Recently, there’s Mimi Swartz all but calling Sen. Ted Cruz dumb:

And then there’s Mimi Swartz with a non-sequitur:

What does Ted Cruz have to do with Kony? Beats me. But Mimi Swartz knows, because she’s sharper than you. And me.

Don’t believe me? Well, if you have any sympathies for the Tea Party movement — and chances are you might if you’ve followed this blog for very long — Mimi Swartz has tweeted just that:

So, to sum up the executive editor of Texas Monthly from recent twitter output: Ted Cruz is stupid, Tea Party people are stupid, and Ted Cruz hasn’t tracked down Kony (or something).

At least Mimi Swartz doesn’t bother with the insipid “RTs don’t constitute endorsements” disclaimer on her twitter bio. *shrug*

Public Interest Journalism(!): How to frame an abortion clinic safety regulation story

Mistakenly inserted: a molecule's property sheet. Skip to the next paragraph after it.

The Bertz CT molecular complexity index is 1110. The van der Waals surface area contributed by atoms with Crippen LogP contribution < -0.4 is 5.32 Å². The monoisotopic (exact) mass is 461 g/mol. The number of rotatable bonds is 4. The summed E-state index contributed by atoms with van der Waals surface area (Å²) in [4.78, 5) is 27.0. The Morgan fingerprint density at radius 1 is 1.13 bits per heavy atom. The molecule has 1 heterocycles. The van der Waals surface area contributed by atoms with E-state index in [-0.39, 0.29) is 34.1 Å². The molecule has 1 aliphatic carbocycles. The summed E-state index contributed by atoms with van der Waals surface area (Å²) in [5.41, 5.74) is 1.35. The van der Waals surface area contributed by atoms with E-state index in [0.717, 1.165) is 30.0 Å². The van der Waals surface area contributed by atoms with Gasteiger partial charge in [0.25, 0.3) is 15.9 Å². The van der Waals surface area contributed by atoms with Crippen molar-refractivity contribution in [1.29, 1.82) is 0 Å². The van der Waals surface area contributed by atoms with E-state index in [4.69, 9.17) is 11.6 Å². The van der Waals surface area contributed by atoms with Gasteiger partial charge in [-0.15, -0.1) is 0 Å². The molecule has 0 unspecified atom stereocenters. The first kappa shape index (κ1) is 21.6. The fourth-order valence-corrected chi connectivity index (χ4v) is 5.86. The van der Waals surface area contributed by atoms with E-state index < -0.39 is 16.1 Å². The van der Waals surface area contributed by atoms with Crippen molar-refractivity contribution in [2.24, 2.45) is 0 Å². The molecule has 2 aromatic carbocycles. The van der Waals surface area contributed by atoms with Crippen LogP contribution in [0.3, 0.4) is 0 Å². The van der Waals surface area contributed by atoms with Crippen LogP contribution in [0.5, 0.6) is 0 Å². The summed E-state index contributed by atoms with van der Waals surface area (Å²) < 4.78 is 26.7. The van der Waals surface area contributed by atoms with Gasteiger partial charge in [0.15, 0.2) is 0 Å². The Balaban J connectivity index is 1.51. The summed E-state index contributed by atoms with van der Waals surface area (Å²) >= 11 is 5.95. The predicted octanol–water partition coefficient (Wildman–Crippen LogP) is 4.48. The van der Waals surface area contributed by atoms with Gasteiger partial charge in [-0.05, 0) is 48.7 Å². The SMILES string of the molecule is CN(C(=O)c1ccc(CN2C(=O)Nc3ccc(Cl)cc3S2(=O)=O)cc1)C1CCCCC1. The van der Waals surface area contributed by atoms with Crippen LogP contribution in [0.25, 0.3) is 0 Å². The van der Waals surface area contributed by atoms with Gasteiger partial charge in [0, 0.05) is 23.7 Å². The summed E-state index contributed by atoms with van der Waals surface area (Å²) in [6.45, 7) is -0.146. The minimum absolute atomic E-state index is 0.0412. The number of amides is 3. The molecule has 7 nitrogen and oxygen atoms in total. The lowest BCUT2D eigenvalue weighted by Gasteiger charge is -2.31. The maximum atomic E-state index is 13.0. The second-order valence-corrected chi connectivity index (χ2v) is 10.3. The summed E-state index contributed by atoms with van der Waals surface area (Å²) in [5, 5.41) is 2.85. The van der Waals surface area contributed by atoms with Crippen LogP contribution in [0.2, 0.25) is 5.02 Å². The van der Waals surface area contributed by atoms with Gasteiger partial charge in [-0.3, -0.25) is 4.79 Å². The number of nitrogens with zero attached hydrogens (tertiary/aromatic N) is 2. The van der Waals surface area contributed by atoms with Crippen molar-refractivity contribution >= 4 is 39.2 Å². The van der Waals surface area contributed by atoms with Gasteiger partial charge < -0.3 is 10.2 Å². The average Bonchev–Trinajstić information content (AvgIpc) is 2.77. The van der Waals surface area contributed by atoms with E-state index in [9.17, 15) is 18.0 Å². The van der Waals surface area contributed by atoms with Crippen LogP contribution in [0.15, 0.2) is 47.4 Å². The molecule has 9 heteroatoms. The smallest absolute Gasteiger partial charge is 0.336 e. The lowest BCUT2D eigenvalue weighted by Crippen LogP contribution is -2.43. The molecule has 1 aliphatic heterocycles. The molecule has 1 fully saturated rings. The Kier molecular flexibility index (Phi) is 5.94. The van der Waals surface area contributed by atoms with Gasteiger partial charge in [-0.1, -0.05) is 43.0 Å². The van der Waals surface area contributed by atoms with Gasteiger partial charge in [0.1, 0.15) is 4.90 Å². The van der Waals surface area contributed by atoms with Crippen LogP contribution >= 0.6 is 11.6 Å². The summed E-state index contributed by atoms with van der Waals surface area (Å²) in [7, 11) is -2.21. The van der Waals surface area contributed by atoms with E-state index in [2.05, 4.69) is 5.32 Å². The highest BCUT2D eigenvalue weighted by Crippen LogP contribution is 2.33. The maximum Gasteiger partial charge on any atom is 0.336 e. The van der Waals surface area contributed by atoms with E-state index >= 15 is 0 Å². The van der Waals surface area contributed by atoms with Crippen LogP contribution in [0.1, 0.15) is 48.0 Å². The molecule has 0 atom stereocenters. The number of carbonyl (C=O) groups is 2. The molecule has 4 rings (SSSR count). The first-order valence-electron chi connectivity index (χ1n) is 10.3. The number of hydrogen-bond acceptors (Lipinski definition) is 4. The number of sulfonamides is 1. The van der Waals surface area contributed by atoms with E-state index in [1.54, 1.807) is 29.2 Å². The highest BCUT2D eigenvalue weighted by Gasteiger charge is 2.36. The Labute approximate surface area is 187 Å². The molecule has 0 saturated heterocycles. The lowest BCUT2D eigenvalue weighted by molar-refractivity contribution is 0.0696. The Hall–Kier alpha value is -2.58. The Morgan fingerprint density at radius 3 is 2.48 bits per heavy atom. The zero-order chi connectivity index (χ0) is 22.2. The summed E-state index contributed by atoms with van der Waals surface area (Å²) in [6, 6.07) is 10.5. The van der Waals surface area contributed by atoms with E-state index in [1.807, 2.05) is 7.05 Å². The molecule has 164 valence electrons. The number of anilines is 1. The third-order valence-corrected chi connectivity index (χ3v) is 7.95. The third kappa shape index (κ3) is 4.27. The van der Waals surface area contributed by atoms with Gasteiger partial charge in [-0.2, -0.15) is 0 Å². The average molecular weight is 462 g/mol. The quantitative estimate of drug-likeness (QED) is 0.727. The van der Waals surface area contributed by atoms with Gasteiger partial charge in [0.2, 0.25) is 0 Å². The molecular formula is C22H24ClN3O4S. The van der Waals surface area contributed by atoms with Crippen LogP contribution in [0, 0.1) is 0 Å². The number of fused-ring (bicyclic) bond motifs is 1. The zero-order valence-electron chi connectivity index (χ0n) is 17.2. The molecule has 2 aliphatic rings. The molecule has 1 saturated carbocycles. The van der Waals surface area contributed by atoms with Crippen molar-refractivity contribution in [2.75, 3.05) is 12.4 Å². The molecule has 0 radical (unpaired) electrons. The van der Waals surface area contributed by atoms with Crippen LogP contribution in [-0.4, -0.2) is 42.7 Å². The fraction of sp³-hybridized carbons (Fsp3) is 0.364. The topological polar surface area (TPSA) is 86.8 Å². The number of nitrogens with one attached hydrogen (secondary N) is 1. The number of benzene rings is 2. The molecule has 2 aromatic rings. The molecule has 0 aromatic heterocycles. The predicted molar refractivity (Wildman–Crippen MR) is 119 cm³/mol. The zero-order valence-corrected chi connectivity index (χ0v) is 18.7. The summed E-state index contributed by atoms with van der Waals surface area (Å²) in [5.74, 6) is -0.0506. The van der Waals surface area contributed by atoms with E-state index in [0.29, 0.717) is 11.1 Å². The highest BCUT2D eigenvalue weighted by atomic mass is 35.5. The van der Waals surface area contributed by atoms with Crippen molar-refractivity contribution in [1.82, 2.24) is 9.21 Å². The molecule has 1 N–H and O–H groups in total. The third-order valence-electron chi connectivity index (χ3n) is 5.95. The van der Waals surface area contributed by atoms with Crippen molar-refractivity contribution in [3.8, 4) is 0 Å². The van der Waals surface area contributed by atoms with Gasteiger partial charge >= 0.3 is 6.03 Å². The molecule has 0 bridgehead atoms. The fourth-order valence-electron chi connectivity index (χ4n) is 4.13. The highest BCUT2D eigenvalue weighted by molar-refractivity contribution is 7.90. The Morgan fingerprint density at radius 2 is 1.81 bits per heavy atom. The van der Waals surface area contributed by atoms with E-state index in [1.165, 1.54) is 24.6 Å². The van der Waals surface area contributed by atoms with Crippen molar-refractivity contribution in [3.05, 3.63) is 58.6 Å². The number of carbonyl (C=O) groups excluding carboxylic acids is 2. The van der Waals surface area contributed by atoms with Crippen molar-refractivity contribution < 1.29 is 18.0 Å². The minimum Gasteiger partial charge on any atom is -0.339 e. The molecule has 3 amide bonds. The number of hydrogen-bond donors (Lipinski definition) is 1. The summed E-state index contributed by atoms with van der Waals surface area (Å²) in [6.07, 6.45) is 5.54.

I don’t bother much with posts about media bias these days for any number of reasons (it’s a little like shooting fish in a barrel, it eats up a lot of time, there’s less need for it now that academics have taken up the matter more rigorously), but every once in a while it’s still instructive to take apart a story that clearly illustrates the phenomena. So without further adieu, here’s a graf-by-graf examination of a story that appeared a few weeks ago in the Texas Tribune, a Texas online news site founded by a rich one-time Democratic activist that bills itself as a “public interest journalism” nonprofit.

We’ll first start with the headline:

Bill Could Reduce Number of Texas Abortion Facilities

Headlines are important. A good headline should briefly convey what is to come, and what is most important about what is to come.

Headlines reflect editorial choices and emphasis. For example, the Texas Tribune might have chosen the following factual headline: Legislators propose to tighten abortion clinic safety requirements. They did not.

The Texas Tribune might have chosen to append “critics say” to their headline. They did not.